By Kassapa

Last week, we wrote in these columns about United National Party (UNP) General Secretary Range Bandara’s proposal to conduct a referendum to extend President Ranil Wickremesinghe’s term of office and posed the question, was Range losing the plot or was Ranil using him as a cat’s paw to test the political waters?

Range Bandara’s proposal was blasted by all and sundry, including by those in the UNP. Ravi Karunanayake urged him not to become a ‘supplier of jokes’ to the public. The opposition had a field day, claiming that Wickremesinghe was indeed planning to stall the presidential election, just as he did with the local government elections that were scheduled for March 2023, but have never been held citing a flimsy excuse, insufficient funds.

If one thought that Wickremesinghe had scored a spectacular own goal with that proposition and would shelve it forthwith, perish that thought: latest reports indicate that the ‘extension project’ is still very much under consideration, but not in the manner in which Bandara proposed it.

When Bandara fronted up to the media for an encore, he read off a prepared script. Officially, he was trying to set the record straight. More to the point, he began reeling off Article after Article of the Constitution and explained his proposal. Obviously, he had been briefed by legal experts of the UNP. In doing so, what he was trying to impress upon anyone wanting to listen to him was that what he was suggesting was not unconstitutional, as had been suggested by some other legal experts.

What Bandara did not wish to say was that, while his proposal was not unconstitutional, it was also highly improbable. It would require the co-operation of at least two-thirds of all parliamentarians at a time when the government just gets over the line to pass other legislation with a simple majority. Even if this were somehow achieved, it is highly likely that the proposal would be defeated at the referendum that would follow. So, just as much as Bandara’s suggestion is technically not unconstitutional, it is simply not possible practically.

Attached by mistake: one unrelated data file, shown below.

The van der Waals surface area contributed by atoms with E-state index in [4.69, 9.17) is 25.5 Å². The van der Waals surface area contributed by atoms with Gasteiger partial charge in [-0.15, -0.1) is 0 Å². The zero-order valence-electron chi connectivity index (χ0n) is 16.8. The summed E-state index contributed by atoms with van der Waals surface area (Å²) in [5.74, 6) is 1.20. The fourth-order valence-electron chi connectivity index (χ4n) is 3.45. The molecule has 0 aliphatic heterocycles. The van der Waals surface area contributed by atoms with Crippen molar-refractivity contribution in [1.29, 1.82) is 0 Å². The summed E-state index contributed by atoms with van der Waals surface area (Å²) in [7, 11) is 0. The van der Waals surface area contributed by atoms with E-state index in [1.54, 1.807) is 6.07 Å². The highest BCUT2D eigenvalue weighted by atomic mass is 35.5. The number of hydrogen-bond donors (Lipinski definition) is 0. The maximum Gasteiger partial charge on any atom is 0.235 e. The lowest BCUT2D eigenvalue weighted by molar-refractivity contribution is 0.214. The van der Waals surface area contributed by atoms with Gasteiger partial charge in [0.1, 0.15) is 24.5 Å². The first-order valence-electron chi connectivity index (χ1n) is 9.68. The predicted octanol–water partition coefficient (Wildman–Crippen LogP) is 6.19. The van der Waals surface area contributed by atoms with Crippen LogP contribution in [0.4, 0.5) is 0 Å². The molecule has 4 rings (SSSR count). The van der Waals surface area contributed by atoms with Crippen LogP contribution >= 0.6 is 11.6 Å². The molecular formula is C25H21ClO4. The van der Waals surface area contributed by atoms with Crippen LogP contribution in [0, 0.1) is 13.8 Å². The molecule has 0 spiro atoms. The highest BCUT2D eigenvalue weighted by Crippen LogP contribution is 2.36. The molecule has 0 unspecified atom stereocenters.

This is what has got the UNP’s legal pundits to put their thinking caps on- and they seem to have come up with yet another ingenious, if not outrightly devious, strategy. This plan is based on what transpired with the introduction of the 19th Amendment under the ‘yahapaalanaya’ government which ironically, was under Wickremesinghe’s watch.

The 19th Amendment reduced the term of office of the President from six years to five years. This required only approval in Parliament by a two-thirds majority and was not subjected to a referendum. Therefore, using the same logic to reverse the process, it is being argued by some who provide legal advice to the President that the constitutional change can be now reversed to extend the term of office of the President from five years to six years again with just a two-thirds majority in Parliament. These ‘experts’ are of the view that this should be put to the test to see whether that could buy Wickremesinghe at least a further year as President.    

These experts are convinced that. If all that is required is a two-thirds majority, that can somehow be hustled through, no doubt by offering various ‘incentives’ to parliamentarians to vote for the proposals. For their efforts, they could also be offered an extension of the life of their Parliament, again from five years to six years, using the same process. This proposal is receiving active consideration, and the nuts and bolts of how its safe passage through the legislature can be ensured is being studied at the highest levels of government.